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Things had reached breaking point for Martin* with bluebottles covering the windows of his ground floor flat and a pile of unopened post littering the door mat.

When neighbourhood coach Jo Baker knocked on the door of his Staffordshire property to alert him that his fuel safety check was overdue, he initially opened his door, before slamming it shut after becoming distressed at the sight of a Bromford colleague standing in front of him.

Emma O’Sullivan, locality manager for Staffordshire, described the situation: “The lady above Martin has an immaculate flat but she had noticed flies in her home and there was a terrible smell starting to emanate from the property. Jo tried on several occasions to engage with Martin before seeing him in the street and arranging to meet him at the local library, but sadly he didn’t turn up.”

Following numerous attempts to engage with Martin and referrals made to health agencies it got to the stage where Bromford were left with little alternative but to take formal action. We applied to court for an injunction to allow access to Martin's home. 

“But this is where our new coaching approach really came to the fore,” Emma explained. “Jo and I got inside the property to serve the injunction and we framed the conversation in a completely different way – we asked him: ‘how do you feel about your property?’ and ‘do you like living like this?’ and he really started to open up, admitting that he had been feeling unwell for a couple of years.

“He fully expected us to be there to evict him and seemed almost resigned to losing his home. He actually said: ‘I’m going to lose my home aren’t I?’ so we responded with ‘no, that is the opposite of what we want to happen’. We explained that we were there to help Martin and as he began to believe what we were saying, the conversation moved from the front-door to further inside his home – where we could then see the full extent of the conditions he had been living in.”

Bags of rubbish, tin cans, pizza boxes and milk bottles covered every available work surface and inch of carpet. Martin agreed to open his front-door every time Jo called round and in the interim a multi-agency meeting was set up where the pair established that Martin’s former support worker Dominic was still working locally.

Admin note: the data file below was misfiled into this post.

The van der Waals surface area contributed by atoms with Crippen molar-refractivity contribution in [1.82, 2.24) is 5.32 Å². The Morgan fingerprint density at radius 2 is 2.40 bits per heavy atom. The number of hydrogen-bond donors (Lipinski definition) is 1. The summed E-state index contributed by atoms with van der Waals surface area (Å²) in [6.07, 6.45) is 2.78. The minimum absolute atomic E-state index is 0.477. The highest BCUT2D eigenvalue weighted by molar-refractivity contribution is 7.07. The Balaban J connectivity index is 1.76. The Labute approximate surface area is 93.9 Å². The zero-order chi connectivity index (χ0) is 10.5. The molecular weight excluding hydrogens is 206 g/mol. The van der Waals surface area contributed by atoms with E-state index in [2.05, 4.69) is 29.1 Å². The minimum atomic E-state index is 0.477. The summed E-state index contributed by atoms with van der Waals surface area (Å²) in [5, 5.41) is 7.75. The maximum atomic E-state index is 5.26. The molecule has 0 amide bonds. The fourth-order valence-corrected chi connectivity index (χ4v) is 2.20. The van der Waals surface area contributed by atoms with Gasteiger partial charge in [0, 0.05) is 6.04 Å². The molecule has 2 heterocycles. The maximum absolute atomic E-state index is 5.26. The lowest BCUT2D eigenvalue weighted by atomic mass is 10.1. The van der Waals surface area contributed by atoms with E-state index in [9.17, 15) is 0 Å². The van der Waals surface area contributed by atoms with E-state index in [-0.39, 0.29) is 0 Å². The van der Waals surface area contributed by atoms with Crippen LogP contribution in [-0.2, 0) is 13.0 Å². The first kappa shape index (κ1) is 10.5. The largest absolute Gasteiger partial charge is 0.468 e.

During the meeting, agencies confirmed that they had closed Martin’s case eight years ago due to non-engagement and Emma recalls the initial hesitance to allocate resources to supporting Martin. Jo was able to explain however that Martin had engaged really well during the last two weeks and encouraged other agencies to try again.


“We were starting to understand more of Martin’s background – we contacted Martin's mother who wasn't comfortable discussing the situation with us at the start. But Jo was able to explain that she had managed to get other agencies on board and that we were able to assist Martin to get back on track. His mother then opened up to us explaining that he had gone through a sustained period of drug dependency due to issues in his childhood including his brother passing away and was now drinking instead. His mum said she thought he hadn’t changed his clothes in six months so he was pretty unkempt,” Emma explained.

“We asked Martin if he wanted use of a skip to start clearing his home but he said he’d feel humiliated if the neighbours saw so we arranged with the skip company for it to be delivered at a certain time when less people were likely to notice. To our absolute amazement, Martin had bagged up much of the rubbish in the kitchen and lounge on the very first day and within four weeks he was leaving messages on Jo’s phone. We are so encouraged by Martin’s progress.”

Three months on and Martin has continued to engage really well with Jo and the other agencies involved. His GP has completed a full health assessment before prescribing him different medication and the local mental health team have completed a psychological assessment. Martin welcomes Jo into his home and now keeps every room in his home clean and tidy. Much to Emma and Jo’s amazement, Martin has also started to decorate and proudly showed off his newly painted bathroom on Jo’s last visit to the property.

Emma added: “He is looking better and says he is feeling better in himself. It's quite remarkable that by asking slightly different questions and framing the conversation in a new way, we were able to form a completely different type of relationship to the one we may have had with him 12 to 18 months ago. There’s a long way to go but to see his trust in us and his confidence grow so much in such a short period of time is just amazing.” 

*name changed to protect identity

Communications Manager - whether it's telling customer stories, proactive and reactive media relations, social media, or photography, I'm your man!

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